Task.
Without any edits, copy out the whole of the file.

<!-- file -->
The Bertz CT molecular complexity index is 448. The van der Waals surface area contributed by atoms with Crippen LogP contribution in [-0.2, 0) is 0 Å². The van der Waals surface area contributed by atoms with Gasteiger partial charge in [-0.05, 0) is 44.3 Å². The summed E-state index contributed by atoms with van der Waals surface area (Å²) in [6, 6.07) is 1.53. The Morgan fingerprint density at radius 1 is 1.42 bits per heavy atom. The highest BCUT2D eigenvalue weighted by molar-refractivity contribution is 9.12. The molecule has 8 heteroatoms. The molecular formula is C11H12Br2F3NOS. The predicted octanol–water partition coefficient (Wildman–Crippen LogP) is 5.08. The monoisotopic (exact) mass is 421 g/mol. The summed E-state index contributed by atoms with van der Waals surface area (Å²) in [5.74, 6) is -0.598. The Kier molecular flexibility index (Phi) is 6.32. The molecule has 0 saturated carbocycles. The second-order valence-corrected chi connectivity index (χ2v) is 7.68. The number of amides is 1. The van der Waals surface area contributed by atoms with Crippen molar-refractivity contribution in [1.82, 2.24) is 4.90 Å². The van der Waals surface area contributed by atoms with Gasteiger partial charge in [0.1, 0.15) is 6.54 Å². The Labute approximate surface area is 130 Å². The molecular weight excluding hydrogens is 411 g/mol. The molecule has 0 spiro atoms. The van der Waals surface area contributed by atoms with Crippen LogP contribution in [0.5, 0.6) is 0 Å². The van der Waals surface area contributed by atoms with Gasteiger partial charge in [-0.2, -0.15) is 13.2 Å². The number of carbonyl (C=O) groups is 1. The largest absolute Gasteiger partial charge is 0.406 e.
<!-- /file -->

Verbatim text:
The Bertz CT molecular complexity index is 448. The van der Waals surface area contributed by atoms with Crippen LogP contribution in [-0.2, 0) is 0 Å². The van der Waals surface area contributed by atoms with Gasteiger partial charge in [-0.05, 0) is 44.3 Å². The summed E-state index contributed by atoms with van der Waals surface area (Å²) in [6, 6.07) is 1.53. The Morgan fingerprint density at radius 1 is 1.42 bits per heavy atom. The highest BCUT2D eigenvalue weighted by molar-refractivity contribution is 9.12. The molecule has 8 heteroatoms. The molecular formula is C11H12Br2F3NOS. The predicted octanol–water partition coefficient (Wildman–Crippen LogP) is 5.08. The monoisotopic (exact) mass is 421 g/mol. The summed E-state index contributed by atoms with van der Waals surface area (Å²) in [5.74, 6) is -0.598. The Kier molecular flexibility index (Phi) is 6.32. The molecule has 0 saturated carbocycles. The second-order valence-corrected chi connectivity index (χ2v) is 7.68. The number of amides is 1. The van der Waals surface area contributed by atoms with Crippen molar-refractivity contribution in [1.82, 2.24) is 4.90 Å². The van der Waals surface area contributed by atoms with Gasteiger partial charge in [0.1, 0.15) is 6.54 Å². The Labute approximate surface area is 130 Å². The molecular weight excluding hydrogens is 411 g/mol. The molecule has 0 spiro atoms. The van der Waals surface area contributed by atoms with Crippen LogP contribution in [0.5, 0.6) is 0 Å². The van der Waals surface area contributed by atoms with Gasteiger partial charge in [-0.2, -0.15) is 13.2 Å². The number of carbonyl (C=O) groups is 1. The largest absolute Gasteiger partial charge is 0.406 e.